How To Manage Gender and Culture in Virtual Teams

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Like so many managers in today’s new global environment, you’ve been tasked with the responsibility of leading a team of employees–many of whom report to you from multiple locations. Congratulations. You’re a manager, and you have one of the most critical jobs in business.

You’re responsible for the performance of the group.

As I have said before, leading a virtual team can be challenging. You’re expected to maintain morale, keep communication open, overcome technological glitches, keep your workers on task, and meet project objectives.

Today, you’re also expected to manage diversity in your virtual team.

Let’s talk about this. We all make instinctive choices and assessments based on our genders and our cultural backgrounds. And, when everyone on a team has the same, or similar norms, perceptions, and values, interacting with others and doing business is relatively straightforward.

But things get more complicated when we’re working with people whose norms, perceptions, and values are different from our own, something that is an obvious reality in today’s global marketplace. Let’s take gender, to start. While we can agree on many aspects of life and work, men and women also see things very differently, based on their genders.

Gender differences.

For example, community tends to be an important motivator for women. Creating that sense of community within the team, showing how teamwork helps reach a goal faster and better, and offering opportunities for the team to connect socially and personally, will help the women in the group work well with the other employees.

Men, on the other hand, may feel more engaged and committed to team efforts as long as they see the celebration of individual successes and recognize that there are opportunities to promote the team’s visibility. Research shows that men seek first and foremost to be seen as powerful and influential. In contrast, it is more common for women to seek recognition, reward, and appreciation.

Now, obviously, these are generalities. However, they are generalities that tend to hold true for men and women in the workplace.

As I said in an interview with Meghan M. Biro, of TalentCulture, different motivations can lead to gendered behaviors that can leave us at a mismatch. For example, women will thank men a lot. They’ll say, “Thanks so much, we really appreciate it.” Behind closed doors, women will tell you they’re trying to stroke men’s egos. But that doesn’t actually work with men. They don’t want to be thanked — they want to feel important and useful. Another misinterpretation is men will interpret a female coworker’s silence as a non-problem when resentment could actually be brewing. As I said in the podcast, if women are silent, there might be more of a problem than you think.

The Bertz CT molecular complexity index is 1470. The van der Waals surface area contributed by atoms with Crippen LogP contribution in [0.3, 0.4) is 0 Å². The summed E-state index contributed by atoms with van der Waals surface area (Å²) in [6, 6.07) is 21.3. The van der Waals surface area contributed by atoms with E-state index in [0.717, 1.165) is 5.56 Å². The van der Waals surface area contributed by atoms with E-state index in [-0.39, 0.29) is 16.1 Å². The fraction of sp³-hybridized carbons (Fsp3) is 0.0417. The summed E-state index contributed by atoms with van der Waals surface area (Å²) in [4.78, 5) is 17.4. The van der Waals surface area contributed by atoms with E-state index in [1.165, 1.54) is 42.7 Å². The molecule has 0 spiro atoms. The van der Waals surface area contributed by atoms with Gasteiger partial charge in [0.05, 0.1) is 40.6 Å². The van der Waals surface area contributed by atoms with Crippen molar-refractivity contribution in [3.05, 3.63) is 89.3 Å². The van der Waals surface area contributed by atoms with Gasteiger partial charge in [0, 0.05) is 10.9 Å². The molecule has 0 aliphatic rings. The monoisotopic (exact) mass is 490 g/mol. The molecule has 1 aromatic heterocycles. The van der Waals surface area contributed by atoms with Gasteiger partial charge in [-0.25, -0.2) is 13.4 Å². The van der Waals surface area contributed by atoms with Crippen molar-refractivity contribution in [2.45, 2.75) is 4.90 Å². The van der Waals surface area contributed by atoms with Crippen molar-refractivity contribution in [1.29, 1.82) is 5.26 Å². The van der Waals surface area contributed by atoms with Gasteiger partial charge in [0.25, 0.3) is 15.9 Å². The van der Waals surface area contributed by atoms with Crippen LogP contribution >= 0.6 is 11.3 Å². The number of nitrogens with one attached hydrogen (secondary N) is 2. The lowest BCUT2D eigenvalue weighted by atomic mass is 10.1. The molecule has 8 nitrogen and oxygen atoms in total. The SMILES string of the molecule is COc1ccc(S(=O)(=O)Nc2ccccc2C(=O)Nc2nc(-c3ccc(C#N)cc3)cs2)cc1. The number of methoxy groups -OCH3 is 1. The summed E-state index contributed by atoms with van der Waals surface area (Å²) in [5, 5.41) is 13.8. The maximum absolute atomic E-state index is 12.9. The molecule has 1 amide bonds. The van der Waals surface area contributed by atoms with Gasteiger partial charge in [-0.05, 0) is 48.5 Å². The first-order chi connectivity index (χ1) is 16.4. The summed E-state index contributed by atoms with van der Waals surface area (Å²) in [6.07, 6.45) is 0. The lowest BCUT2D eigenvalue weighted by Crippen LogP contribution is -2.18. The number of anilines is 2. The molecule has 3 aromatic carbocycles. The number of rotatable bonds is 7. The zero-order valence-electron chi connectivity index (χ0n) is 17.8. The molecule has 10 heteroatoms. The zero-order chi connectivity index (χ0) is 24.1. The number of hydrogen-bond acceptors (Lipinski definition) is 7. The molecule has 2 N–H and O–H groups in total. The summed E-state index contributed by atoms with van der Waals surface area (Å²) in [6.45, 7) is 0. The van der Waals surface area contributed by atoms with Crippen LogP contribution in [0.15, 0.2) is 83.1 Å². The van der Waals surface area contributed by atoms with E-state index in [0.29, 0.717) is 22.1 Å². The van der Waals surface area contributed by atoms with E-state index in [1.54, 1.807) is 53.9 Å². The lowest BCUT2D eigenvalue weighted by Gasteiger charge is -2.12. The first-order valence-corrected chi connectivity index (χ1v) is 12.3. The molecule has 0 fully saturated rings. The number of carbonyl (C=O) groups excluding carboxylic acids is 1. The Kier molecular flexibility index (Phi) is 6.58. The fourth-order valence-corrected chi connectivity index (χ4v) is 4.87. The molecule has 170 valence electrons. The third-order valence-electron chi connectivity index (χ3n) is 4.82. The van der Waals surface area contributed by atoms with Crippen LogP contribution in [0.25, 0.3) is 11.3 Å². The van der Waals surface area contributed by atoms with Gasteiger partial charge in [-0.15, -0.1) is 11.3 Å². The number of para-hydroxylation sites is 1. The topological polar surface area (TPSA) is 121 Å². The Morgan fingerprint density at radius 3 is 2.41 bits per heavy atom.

So gender differences can have a tremendous impact on the dynamics of your virtual team. Particularly when you’re trying to get more participation and engagement.

Cultural differences.

Now let’s take a look at the impact that cultural differences can have on your virtual team. We are all shaped by the cultures in which we have grown up. However, while we make choices and decisions based on our culture, people evaluate our actions based on their cultures. And often we aren’t even aware of this fact–and can be brought up short by misunderstandings based in cultural differences.

There are three different types of culture you deal with as a manager. These cultures drive the behaviors of the people with whom you work and for whom you are responsible. First, there is a national or ethnic culture, the impact of the country or ethnicity in which your employees have grown up. Next, we have company culture. Company culture drives important decisions, like the kind of people who get promoted and the kind of behavior that’s praised or condemned. And finally, you have personal culture. You and I and everyone else behave and have certain preferences that have grown out of everything in our life so far.

Each of these types of culture, and often combinations of the three, can drive the behaviors you manage in your dispersed team. It’s up to you to help your employees work through the gender and culture issues that may arise to work collaboratively and as a high-performing unit.

Three tactics for managing virtual teams.

By now you may be wondering how to go forward with what feels like a massive assignment. If you feel like this, you aren’t alone. Here are three tactics you can employ to manage your dispersed team successfully.